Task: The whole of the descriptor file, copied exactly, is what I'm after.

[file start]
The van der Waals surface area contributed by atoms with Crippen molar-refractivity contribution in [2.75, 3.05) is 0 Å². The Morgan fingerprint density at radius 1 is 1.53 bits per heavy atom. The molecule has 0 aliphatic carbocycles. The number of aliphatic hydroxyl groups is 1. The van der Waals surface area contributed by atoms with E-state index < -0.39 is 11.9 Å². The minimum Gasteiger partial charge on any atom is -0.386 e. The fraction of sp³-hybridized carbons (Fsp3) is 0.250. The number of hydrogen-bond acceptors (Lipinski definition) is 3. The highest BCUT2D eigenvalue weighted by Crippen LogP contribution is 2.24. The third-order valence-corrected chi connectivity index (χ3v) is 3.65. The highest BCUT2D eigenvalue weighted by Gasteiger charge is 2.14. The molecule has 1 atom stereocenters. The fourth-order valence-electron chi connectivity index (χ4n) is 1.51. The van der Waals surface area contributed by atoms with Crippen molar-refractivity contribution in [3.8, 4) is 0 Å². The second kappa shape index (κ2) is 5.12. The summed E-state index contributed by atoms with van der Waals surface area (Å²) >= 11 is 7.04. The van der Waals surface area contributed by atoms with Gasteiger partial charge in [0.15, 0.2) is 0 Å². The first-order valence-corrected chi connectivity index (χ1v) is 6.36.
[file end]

The van der Waals surface area contributed by atoms with Crippen molar-refractivity contribution in [2.75, 3.05) is 0 Å². The Morgan fingerprint density at radius 1 is 1.53 bits per heavy atom. The molecule has 0 aliphatic carbocycles. The number of aliphatic hydroxyl groups is 1. The van der Waals surface area contributed by atoms with E-state index < -0.39 is 11.9 Å². The minimum Gasteiger partial charge on any atom is -0.386 e. The fraction of sp³-hybridized carbons (Fsp3) is 0.250. The number of hydrogen-bond acceptors (Lipinski definition) is 3. The highest BCUT2D eigenvalue weighted by Crippen LogP contribution is 2.24. The third-order valence-corrected chi connectivity index (χ3v) is 3.65. The highest BCUT2D eigenvalue weighted by Gasteiger charge is 2.14. The molecule has 1 atom stereocenters. The fourth-order valence-electron chi connectivity index (χ4n) is 1.51. The van der Waals surface area contributed by atoms with Crippen molar-refractivity contribution in [3.8, 4) is 0 Å². The second kappa shape index (κ2) is 5.12. The summed E-state index contributed by atoms with van der Waals surface area (Å²) >= 11 is 7.04. The van der Waals surface area contributed by atoms with Gasteiger partial charge in [0.15, 0.2) is 0 Å². The first-order valence-corrected chi connectivity index (χ1v) is 6.36.